Members of the Vermont National Guard are on their way to Africa. They’re going as part of the Department of Defense’s State Partnership Program, which the National Guard administers for the Pentagon.
The 15 Vermont National Guard members heading to the West African country of Senegal all have medical experience. Some of them are doctors, some are nurses and still others are combat medics.
They’re going to spend two weeks in Kolda, Senegal, which is in a remote area near the country’s southern border.
“And they’ll work alongside Senegalese doctors at a medical facility there, and work on patients,” Vermont National Guard Maj. John Hearn said.
More than 80 other countries participate in the State Partnership Program, working with National Guard units from all 50 states. Vermont has been linked with Senegal since 2008 and with North Macedonia since 1994.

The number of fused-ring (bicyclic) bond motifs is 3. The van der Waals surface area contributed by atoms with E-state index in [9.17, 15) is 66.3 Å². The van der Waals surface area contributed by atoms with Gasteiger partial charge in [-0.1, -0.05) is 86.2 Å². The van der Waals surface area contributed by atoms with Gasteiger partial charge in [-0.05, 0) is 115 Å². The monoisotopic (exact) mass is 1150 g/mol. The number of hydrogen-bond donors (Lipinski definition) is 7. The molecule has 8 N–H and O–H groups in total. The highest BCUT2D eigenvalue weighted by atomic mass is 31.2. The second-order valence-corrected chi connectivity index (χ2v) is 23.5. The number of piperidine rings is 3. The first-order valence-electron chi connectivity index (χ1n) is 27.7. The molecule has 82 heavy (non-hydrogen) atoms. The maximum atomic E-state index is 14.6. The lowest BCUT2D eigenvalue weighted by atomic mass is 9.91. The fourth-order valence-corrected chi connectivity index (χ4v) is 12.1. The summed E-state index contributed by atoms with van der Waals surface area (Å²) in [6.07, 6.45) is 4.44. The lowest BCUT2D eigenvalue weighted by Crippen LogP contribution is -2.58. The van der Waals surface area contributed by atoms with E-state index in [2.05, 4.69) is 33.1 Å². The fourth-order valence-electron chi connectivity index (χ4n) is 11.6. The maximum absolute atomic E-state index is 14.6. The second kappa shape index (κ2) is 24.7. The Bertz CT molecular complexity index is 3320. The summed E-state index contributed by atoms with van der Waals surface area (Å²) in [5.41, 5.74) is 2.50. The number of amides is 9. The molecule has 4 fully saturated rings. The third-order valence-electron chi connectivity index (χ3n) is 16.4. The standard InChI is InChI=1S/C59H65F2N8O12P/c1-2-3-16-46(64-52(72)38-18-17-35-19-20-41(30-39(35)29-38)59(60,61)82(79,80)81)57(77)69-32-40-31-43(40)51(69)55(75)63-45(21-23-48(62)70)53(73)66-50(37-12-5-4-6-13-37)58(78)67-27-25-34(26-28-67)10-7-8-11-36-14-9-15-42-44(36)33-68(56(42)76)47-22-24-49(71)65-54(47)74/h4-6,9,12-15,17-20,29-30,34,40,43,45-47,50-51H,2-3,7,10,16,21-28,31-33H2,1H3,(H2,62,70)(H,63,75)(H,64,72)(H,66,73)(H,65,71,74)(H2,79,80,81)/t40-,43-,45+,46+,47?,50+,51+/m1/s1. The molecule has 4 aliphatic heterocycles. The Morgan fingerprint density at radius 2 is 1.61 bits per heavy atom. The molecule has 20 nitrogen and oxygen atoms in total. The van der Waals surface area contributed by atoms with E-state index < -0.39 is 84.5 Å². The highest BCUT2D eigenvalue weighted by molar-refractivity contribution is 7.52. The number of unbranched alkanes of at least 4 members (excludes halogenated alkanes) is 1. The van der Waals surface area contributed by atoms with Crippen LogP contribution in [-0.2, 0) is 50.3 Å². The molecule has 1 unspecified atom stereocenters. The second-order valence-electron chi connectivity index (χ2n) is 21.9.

Maj. Hearn, the director of the program for the Green Mountain State, says they deploy personnel to one partner country or the other just about every month.
“The last time we did a medical readiness exercise was back in April, where we had 15 soldiers — both airmen and soldiers — that went to Senegal, to the Tambacounda region, for 15 days and treated over 540 patients,” he said.
Besides caring for hundreds of civilians, efforts like these help the Guard make sure that it’ll be able to provide medical treatment on the battlefield…if it’s ever needed.
“It is relationship-building,” Maj. Hearn said. “We really have an opportunity to work alongside our partners and learn just as much from them as they learn from us, so it is a true partnership that our soldiers get a lot of value out of.”
The Guard members left Vermont at about 7:30 Friday morning. They should reach Senegal’s capital, Dakar, on Saturday afternoon, but they won’t arrive at their final destination until Sunday night at the earliest.